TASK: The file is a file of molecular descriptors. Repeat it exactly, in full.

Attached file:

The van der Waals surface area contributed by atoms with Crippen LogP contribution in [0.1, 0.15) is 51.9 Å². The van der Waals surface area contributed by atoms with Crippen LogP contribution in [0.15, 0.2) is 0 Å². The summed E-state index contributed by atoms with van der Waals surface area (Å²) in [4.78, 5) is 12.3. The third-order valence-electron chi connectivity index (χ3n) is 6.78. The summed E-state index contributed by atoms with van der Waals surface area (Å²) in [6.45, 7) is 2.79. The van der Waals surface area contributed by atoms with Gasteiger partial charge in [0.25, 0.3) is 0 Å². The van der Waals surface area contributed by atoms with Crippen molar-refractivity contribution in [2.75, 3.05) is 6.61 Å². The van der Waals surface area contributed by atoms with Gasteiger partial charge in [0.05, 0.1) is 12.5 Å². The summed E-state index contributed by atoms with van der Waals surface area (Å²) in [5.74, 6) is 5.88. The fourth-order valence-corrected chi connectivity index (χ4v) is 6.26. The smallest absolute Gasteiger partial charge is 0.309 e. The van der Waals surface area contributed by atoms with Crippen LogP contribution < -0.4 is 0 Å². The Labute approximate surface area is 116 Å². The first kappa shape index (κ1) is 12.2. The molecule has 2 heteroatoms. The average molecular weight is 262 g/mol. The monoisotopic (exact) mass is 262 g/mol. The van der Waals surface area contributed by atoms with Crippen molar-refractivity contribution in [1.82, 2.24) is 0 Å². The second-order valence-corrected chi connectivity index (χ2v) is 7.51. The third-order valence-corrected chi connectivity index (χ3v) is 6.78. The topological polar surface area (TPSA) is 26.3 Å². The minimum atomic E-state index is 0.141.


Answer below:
The van der Waals surface area contributed by atoms with Crippen LogP contribution in [0.1, 0.15) is 51.9 Å². The van der Waals surface area contributed by atoms with Crippen LogP contribution in [0.15, 0.2) is 0 Å². The summed E-state index contributed by atoms with van der Waals surface area (Å²) in [4.78, 5) is 12.3. The third-order valence-electron chi connectivity index (χ3n) is 6.78. The summed E-state index contributed by atoms with van der Waals surface area (Å²) in [6.45, 7) is 2.79. The van der Waals surface area contributed by atoms with Gasteiger partial charge in [0.25, 0.3) is 0 Å². The van der Waals surface area contributed by atoms with Crippen molar-refractivity contribution in [2.75, 3.05) is 6.61 Å². The van der Waals surface area contributed by atoms with Gasteiger partial charge in [0.05, 0.1) is 12.5 Å². The summed E-state index contributed by atoms with van der Waals surface area (Å²) in [5.74, 6) is 5.88. The fourth-order valence-corrected chi connectivity index (χ4v) is 6.26. The smallest absolute Gasteiger partial charge is 0.309 e. The van der Waals surface area contributed by atoms with Crippen LogP contribution < -0.4 is 0 Å². The Labute approximate surface area is 116 Å². The first kappa shape index (κ1) is 12.2. The molecule has 2 heteroatoms. The average molecular weight is 262 g/mol. The monoisotopic (exact) mass is 262 g/mol. The van der Waals surface area contributed by atoms with Crippen molar-refractivity contribution in [1.82, 2.24) is 0 Å². The second-order valence-corrected chi connectivity index (χ2v) is 7.51. The third-order valence-corrected chi connectivity index (χ3v) is 6.78. The topological polar surface area (TPSA) is 26.3 Å². The minimum atomic E-state index is 0.141.